— Jadwa, an investment company based in Saudi Arabia, from a recent study (Dec 23)
4. The Briefs
- Former British Petroleum geologist Dr. Richard Miller has warned that the age of cheap oil is long gone, bringing with it the danger of “continuous recession” and increased risk of conflict and hunger. (Dec 23)
- Scotland’s first minister is banking on North Sea oil to underpin the country’s economy. His government claims that more than 90 percent of Britain’s oil reserves might become Scotland’s after independence because they lie under Scottish territorial waters. Either way, one of the reasons that the Ineos refining plants are running up losses is that production from the North Sea is declining. (Dec 26)
- Canadian energy companies trying to raise almost $50 billion for the west coast’s first network of natural-gas export terminals will face an even more basic challenge: finding the workers to build them. Labor shortages in the country already have pushed wages for some oil and gas workers as much as 60 percent higher than their counterparts in the U.S. (Dec 28)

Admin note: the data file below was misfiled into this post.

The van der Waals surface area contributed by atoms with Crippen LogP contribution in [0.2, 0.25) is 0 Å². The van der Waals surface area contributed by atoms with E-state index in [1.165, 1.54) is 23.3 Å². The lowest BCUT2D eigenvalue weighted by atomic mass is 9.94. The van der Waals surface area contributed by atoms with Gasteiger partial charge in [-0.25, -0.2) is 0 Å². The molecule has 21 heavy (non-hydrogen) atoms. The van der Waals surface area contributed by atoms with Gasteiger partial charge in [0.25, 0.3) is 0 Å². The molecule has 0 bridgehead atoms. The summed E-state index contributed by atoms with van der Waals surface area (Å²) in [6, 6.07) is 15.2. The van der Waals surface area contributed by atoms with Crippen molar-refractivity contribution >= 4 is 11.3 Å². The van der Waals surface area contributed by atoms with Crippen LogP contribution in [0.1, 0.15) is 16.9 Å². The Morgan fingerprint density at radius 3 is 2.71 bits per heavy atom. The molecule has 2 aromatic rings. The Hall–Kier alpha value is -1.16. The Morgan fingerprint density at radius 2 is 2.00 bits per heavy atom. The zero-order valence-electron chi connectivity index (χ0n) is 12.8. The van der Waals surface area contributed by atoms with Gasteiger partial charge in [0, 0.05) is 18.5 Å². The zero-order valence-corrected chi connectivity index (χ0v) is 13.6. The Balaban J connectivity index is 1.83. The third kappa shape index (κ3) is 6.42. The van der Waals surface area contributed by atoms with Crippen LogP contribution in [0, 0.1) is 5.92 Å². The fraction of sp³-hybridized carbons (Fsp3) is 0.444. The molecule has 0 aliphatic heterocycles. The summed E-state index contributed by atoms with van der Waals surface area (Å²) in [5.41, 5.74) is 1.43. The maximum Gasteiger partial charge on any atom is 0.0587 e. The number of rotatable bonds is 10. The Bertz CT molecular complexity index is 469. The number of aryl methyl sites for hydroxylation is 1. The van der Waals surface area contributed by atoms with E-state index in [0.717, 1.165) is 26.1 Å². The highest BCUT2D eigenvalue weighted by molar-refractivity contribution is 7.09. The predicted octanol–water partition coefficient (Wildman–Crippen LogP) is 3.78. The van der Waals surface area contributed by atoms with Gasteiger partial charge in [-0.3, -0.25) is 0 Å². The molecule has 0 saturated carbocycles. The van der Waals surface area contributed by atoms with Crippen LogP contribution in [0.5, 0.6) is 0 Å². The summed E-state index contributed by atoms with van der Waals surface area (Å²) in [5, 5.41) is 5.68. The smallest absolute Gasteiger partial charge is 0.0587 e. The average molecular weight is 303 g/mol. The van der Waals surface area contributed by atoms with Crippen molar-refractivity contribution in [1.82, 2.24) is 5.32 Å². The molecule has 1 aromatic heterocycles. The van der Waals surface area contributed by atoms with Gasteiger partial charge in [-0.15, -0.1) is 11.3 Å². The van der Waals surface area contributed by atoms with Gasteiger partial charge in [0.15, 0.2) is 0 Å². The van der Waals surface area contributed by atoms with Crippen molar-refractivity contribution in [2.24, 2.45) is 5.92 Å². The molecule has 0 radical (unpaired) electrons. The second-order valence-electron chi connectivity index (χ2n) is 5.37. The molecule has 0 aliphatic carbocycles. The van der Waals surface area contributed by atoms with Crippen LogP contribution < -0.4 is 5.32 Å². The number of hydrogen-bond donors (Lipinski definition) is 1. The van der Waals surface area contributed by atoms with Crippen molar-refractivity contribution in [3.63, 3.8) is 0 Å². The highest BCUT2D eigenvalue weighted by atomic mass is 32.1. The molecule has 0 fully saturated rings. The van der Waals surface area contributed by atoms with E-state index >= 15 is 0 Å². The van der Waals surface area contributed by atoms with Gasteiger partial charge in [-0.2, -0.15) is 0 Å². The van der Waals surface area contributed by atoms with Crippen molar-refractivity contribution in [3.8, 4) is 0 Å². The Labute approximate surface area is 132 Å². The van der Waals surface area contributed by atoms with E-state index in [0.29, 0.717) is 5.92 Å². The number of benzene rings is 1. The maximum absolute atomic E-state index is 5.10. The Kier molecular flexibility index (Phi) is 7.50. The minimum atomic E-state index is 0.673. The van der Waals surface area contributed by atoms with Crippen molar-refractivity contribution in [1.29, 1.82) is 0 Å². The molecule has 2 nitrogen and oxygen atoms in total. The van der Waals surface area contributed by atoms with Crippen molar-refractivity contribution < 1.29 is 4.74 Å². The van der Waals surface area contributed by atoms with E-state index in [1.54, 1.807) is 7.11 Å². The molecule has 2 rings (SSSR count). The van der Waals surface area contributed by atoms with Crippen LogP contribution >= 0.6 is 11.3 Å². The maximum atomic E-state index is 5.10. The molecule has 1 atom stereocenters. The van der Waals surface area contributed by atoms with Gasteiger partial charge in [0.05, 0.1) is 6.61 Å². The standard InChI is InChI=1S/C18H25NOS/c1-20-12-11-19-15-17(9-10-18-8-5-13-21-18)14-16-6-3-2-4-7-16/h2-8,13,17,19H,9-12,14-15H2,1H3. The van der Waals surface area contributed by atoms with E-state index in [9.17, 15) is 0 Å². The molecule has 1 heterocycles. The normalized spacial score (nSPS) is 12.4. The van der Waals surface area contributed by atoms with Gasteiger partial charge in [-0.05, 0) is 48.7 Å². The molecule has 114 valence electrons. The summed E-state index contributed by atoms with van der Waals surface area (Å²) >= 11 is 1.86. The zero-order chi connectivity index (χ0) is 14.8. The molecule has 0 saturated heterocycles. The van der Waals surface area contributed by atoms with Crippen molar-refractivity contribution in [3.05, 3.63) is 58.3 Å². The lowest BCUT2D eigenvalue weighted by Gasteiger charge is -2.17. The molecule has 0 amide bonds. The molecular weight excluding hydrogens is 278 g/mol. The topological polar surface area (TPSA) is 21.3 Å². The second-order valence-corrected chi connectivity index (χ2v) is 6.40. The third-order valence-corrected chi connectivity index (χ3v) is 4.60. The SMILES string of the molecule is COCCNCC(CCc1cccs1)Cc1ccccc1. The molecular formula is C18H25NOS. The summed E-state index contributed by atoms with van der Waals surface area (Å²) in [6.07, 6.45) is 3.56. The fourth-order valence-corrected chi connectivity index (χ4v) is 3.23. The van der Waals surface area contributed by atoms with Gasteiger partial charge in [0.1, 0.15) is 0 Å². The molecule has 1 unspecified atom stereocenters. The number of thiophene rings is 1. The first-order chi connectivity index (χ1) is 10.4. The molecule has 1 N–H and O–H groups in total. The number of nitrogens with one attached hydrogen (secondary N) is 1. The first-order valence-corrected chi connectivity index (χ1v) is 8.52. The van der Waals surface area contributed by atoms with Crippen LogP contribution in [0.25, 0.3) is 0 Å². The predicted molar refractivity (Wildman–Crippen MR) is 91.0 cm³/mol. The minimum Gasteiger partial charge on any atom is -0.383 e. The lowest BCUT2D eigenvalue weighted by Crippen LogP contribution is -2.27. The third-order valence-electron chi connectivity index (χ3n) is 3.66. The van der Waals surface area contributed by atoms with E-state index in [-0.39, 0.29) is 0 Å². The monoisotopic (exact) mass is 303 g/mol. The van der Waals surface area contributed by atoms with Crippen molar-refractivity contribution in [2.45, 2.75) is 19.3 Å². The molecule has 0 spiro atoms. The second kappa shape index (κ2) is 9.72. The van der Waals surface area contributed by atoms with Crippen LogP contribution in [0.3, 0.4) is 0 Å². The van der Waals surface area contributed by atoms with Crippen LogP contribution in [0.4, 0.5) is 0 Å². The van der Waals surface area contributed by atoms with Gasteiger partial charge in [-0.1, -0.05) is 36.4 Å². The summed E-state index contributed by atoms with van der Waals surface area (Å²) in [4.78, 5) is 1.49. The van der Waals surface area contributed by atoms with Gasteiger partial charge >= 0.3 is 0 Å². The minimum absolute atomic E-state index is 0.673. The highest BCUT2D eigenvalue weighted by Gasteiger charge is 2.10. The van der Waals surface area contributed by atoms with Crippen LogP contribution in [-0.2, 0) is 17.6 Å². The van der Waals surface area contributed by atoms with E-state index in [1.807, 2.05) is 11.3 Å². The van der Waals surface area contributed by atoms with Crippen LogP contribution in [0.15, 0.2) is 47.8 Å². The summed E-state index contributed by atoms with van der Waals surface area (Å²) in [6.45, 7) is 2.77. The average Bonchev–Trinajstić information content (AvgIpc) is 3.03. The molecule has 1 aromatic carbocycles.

- All five of Total SA’s refineries in France are resuming operations after employees at Gonfreville voted to return to work, the last to come back after a strike that began two weeks ago. (Dec 28)
- According to Israeli energy ministry figures, power sector consumption of fuel oil from January through November 2013 declined 85% from the same period of 2012. Israel’s total demand for refined petroleum products over January-November fell 24% year on year. (Dec 26)